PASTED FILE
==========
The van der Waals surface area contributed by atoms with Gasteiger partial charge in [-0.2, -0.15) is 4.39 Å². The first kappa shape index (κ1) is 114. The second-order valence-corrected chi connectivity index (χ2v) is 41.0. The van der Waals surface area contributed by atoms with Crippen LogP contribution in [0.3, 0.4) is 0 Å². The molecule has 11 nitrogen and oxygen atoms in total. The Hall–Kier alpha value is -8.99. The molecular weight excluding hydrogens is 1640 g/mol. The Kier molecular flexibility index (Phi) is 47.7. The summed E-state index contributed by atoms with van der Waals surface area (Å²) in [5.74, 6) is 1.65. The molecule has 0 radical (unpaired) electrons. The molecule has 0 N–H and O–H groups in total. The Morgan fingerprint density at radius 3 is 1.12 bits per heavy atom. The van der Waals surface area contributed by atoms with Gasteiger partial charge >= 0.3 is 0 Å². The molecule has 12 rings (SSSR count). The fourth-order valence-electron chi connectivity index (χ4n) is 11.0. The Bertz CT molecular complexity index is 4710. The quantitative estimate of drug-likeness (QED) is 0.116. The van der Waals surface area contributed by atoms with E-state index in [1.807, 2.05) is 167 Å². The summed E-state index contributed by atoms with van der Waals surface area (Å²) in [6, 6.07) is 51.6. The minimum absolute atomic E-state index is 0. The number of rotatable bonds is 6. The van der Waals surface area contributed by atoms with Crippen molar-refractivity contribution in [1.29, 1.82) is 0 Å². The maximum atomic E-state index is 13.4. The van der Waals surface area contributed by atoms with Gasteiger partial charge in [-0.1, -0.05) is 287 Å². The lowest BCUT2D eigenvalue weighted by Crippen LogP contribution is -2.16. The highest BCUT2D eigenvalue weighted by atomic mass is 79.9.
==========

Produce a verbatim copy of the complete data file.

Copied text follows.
The van der Waals surface area contributed by atoms with Gasteiger partial charge in [-0.2, -0.15) is 4.39 Å². The first kappa shape index (κ1) is 114. The second-order valence-corrected chi connectivity index (χ2v) is 41.0. The van der Waals surface area contributed by atoms with Crippen LogP contribution in [0.3, 0.4) is 0 Å². The molecule has 11 nitrogen and oxygen atoms in total. The Hall–Kier alpha value is -8.99. The molecular weight excluding hydrogens is 1640 g/mol. The Kier molecular flexibility index (Phi) is 47.7. The summed E-state index contributed by atoms with van der Waals surface area (Å²) in [5.74, 6) is 1.65. The molecule has 0 radical (unpaired) electrons. The molecule has 0 N–H and O–H groups in total. The Morgan fingerprint density at radius 3 is 1.12 bits per heavy atom. The van der Waals surface area contributed by atoms with Gasteiger partial charge >= 0.3 is 0 Å². The molecule has 12 rings (SSSR count). The fourth-order valence-electron chi connectivity index (χ4n) is 11.0. The Bertz CT molecular complexity index is 4710. The quantitative estimate of drug-likeness (QED) is 0.116. The van der Waals surface area contributed by atoms with E-state index in [1.807, 2.05) is 167 Å². The summed E-state index contributed by atoms with van der Waals surface area (Å²) in [6, 6.07) is 51.6. The minimum absolute atomic E-state index is 0. The number of rotatable bonds is 6. The van der Waals surface area contributed by atoms with Crippen molar-refractivity contribution in [1.29, 1.82) is 0 Å². The maximum atomic E-state index is 13.4. The van der Waals surface area contributed by atoms with Gasteiger partial charge in [-0.1, -0.05) is 287 Å². The lowest BCUT2D eigenvalue weighted by Crippen LogP contribution is -2.16. The highest BCUT2D eigenvalue weighted by atomic mass is 79.9.